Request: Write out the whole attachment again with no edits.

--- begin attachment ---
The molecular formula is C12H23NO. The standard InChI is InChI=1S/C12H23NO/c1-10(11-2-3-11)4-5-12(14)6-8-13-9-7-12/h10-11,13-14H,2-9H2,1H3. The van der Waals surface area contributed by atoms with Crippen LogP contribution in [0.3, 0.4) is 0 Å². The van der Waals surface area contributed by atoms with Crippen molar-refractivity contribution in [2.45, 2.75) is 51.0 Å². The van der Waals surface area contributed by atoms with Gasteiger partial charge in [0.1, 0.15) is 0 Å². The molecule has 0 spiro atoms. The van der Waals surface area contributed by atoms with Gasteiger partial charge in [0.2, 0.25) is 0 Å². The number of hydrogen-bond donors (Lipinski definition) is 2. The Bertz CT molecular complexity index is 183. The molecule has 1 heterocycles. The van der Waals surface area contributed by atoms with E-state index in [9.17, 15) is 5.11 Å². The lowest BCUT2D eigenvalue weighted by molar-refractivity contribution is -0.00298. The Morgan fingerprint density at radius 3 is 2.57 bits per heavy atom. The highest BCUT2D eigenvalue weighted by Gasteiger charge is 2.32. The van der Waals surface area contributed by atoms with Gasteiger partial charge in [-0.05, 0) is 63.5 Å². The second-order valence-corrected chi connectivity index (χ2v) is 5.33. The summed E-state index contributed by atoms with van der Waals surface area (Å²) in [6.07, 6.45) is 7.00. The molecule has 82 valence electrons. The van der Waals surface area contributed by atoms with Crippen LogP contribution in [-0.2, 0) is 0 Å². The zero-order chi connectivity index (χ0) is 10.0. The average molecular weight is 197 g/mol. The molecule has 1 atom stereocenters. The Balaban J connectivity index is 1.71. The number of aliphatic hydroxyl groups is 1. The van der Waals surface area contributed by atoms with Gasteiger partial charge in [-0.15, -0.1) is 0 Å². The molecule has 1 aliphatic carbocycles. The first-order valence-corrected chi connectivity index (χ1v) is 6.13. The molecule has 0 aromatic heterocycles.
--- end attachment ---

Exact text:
The molecular formula is C12H23NO. The standard InChI is InChI=1S/C12H23NO/c1-10(11-2-3-11)4-5-12(14)6-8-13-9-7-12/h10-11,13-14H,2-9H2,1H3. The van der Waals surface area contributed by atoms with Crippen LogP contribution in [0.3, 0.4) is 0 Å². The van der Waals surface area contributed by atoms with Crippen molar-refractivity contribution in [2.45, 2.75) is 51.0 Å². The van der Waals surface area contributed by atoms with Gasteiger partial charge in [0.1, 0.15) is 0 Å². The molecule has 0 spiro atoms. The van der Waals surface area contributed by atoms with Gasteiger partial charge in [0.2, 0.25) is 0 Å². The number of hydrogen-bond donors (Lipinski definition) is 2. The Bertz CT molecular complexity index is 183. The molecule has 1 heterocycles. The van der Waals surface area contributed by atoms with E-state index in [9.17, 15) is 5.11 Å². The lowest BCUT2D eigenvalue weighted by molar-refractivity contribution is -0.00298. The Morgan fingerprint density at radius 3 is 2.57 bits per heavy atom. The highest BCUT2D eigenvalue weighted by Gasteiger charge is 2.32. The van der Waals surface area contributed by atoms with Gasteiger partial charge in [-0.05, 0) is 63.5 Å². The second-order valence-corrected chi connectivity index (χ2v) is 5.33. The summed E-state index contributed by atoms with van der Waals surface area (Å²) in [6.07, 6.45) is 7.00. The molecule has 82 valence electrons. The van der Waals surface area contributed by atoms with Crippen LogP contribution in [-0.2, 0) is 0 Å². The zero-order chi connectivity index (χ0) is 10.0. The average molecular weight is 197 g/mol. The molecule has 1 atom stereocenters. The Balaban J connectivity index is 1.71. The number of aliphatic hydroxyl groups is 1. The van der Waals surface area contributed by atoms with Gasteiger partial charge in [-0.15, -0.1) is 0 Å². The molecule has 1 aliphatic carbocycles. The first-order valence-corrected chi connectivity index (χ1v) is 6.13. The molecule has 0 aromatic heterocycles.